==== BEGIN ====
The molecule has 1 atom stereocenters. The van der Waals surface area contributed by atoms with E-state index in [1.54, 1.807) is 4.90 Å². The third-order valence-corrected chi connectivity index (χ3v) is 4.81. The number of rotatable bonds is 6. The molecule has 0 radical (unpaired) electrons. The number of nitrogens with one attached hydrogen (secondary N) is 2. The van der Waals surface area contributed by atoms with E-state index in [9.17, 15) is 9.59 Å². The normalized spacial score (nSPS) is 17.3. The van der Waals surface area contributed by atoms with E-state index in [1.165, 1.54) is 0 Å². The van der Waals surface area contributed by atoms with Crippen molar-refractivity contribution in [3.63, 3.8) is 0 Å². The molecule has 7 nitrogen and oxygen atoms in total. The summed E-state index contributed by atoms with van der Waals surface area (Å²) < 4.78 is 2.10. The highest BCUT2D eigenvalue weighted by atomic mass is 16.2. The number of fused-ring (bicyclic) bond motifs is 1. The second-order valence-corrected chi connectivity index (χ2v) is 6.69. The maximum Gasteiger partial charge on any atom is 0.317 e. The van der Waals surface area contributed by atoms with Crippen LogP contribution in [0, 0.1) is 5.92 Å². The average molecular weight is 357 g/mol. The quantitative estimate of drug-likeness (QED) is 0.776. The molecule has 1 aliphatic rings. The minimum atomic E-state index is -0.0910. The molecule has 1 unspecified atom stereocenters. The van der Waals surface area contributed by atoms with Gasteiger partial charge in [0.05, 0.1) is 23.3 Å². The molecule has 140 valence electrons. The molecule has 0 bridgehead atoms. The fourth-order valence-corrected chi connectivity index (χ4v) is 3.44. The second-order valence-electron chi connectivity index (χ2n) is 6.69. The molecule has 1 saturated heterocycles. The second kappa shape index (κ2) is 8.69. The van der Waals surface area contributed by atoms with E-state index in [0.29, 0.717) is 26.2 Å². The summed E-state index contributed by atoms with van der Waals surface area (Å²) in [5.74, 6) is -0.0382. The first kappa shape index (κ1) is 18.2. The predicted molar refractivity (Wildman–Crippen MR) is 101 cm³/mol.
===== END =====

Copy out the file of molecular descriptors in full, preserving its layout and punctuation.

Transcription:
The molecule has 1 atom stereocenters. The van der Waals surface area contributed by atoms with E-state index in [1.54, 1.807) is 4.90 Å². The third-order valence-corrected chi connectivity index (χ3v) is 4.81. The number of rotatable bonds is 6. The molecule has 0 radical (unpaired) electrons. The number of nitrogens with one attached hydrogen (secondary N) is 2. The van der Waals surface area contributed by atoms with E-state index in [9.17, 15) is 9.59 Å². The normalized spacial score (nSPS) is 17.3. The van der Waals surface area contributed by atoms with E-state index in [1.165, 1.54) is 0 Å². The van der Waals surface area contributed by atoms with Crippen molar-refractivity contribution in [3.63, 3.8) is 0 Å². The molecule has 7 nitrogen and oxygen atoms in total. The summed E-state index contributed by atoms with van der Waals surface area (Å²) < 4.78 is 2.10. The highest BCUT2D eigenvalue weighted by atomic mass is 16.2. The number of fused-ring (bicyclic) bond motifs is 1. The second-order valence-corrected chi connectivity index (χ2v) is 6.69. The maximum Gasteiger partial charge on any atom is 0.317 e. The van der Waals surface area contributed by atoms with Crippen LogP contribution in [0, 0.1) is 5.92 Å². The average molecular weight is 357 g/mol. The quantitative estimate of drug-likeness (QED) is 0.776. The molecule has 1 aliphatic rings. The minimum atomic E-state index is -0.0910. The molecule has 1 unspecified atom stereocenters. The van der Waals surface area contributed by atoms with Gasteiger partial charge in [0.05, 0.1) is 23.3 Å². The molecule has 140 valence electrons. The molecule has 0 bridgehead atoms. The fourth-order valence-corrected chi connectivity index (χ4v) is 3.44. The second-order valence-electron chi connectivity index (χ2n) is 6.69. The molecule has 1 saturated heterocycles. The second kappa shape index (κ2) is 8.69. The van der Waals surface area contributed by atoms with E-state index in [0.29, 0.717) is 26.2 Å². The summed E-state index contributed by atoms with van der Waals surface area (Å²) in [5.74, 6) is -0.0382. The first kappa shape index (κ1) is 18.2. The predicted molar refractivity (Wildman–Crippen MR) is 101 cm³/mol.